I think that this variant is very OP. The loss of the familiar is not too bad, but ignoring material components is amazing by itself (200 gp at 20th level means getting near-permanent lackeys with animate dead easily, etc.), but the inborn magic blast pushes it over the edge. 20d6 damage/will? Compare that to a warlock, who gets 10d6 damage, and little else (12 invocations, etc). Put in the bonus feats, no full-round metamagic, and the reduction in metamagic costs, and you've got one munchkined character. I would suggest lots of rehaul for this class.

I would also suggest that the author look back and correct the spelling & grammar him/herself. It's really not that hard.

First of the author is not a native-english speaker, secondly have you even bothered to read the whole balance point policy? Because this variant is supposed to be wizard-level balance point (something the original or this sorcerer fail to achieve). Comparing it to a Beguiler (another spontaneous caster, much more powerful however) this class is quite sub-par (something I should re-haul). The warlock is a fighter-level class thus shouldn't be compared to this class. --Leziad 19:20, September 14, 2009 (UTC)
It's better than the original sorcerer in that it has class features and a proper casting progression, but whether it's a 'Wizard' level class or not will depend strongly on its spell selection. I like the simplified spells known by the way.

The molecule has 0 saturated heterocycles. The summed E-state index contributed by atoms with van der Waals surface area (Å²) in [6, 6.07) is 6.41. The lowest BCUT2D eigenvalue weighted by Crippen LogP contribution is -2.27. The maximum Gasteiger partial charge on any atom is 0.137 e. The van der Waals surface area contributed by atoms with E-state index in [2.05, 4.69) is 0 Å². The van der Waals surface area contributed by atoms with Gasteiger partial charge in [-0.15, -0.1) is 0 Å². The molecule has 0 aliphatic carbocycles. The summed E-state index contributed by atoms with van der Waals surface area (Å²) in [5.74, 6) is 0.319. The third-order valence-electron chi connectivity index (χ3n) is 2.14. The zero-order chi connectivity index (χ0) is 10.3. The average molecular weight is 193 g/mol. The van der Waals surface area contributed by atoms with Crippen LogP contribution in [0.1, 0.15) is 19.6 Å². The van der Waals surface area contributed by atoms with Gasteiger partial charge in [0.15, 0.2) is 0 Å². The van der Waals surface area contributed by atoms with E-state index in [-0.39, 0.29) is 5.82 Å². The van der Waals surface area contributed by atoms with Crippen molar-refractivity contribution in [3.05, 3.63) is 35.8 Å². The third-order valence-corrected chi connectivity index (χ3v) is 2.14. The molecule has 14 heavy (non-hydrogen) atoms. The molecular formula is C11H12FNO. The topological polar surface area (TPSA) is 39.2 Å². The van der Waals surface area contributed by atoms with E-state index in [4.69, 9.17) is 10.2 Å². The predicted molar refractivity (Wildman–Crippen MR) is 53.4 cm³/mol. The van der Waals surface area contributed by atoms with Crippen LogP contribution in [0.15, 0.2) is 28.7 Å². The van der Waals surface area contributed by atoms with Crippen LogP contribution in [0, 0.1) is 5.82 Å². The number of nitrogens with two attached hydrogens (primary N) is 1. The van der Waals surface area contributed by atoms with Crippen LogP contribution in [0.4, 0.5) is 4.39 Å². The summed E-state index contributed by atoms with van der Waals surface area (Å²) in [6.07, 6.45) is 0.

On to actual criticism rebuttals... Ignoring up to 200gp of material components at level 20 is not OP, it is a perfectly welcome bookkeeping trick. By that point the caster has had many many infinite wealth loops to use, so it's not as if component costs in that range really matter. It's not big enough to replace some of the more obscene component requirements (generally associated with obscure components that are harder to use your infinite wealth to acquire, though why a sorcerer would take those spells is beyond me), which still leaves room to pop over to the mineral plane for cubic meter solid rubies or whatever. 1d6 per level as a standard action all day is also not OP. Even if you wanted to compare it to the warlock, they can put status effects and areas on their blasts, which this class can not. As single target damage it's not bad, but it pales in comparison to 1) battle effects from actual spellcasting or 2) single target rogue damage at that level. It's a nice backup option, one likely to see use when actual spellcasting would be overkill. I'd prefer to see it as a typed effect (fire, cold, electricity, or even acid maybe), but that's not a deal breaker for me. TarkisFlux 20:38, September 14, 2009 (UTC)

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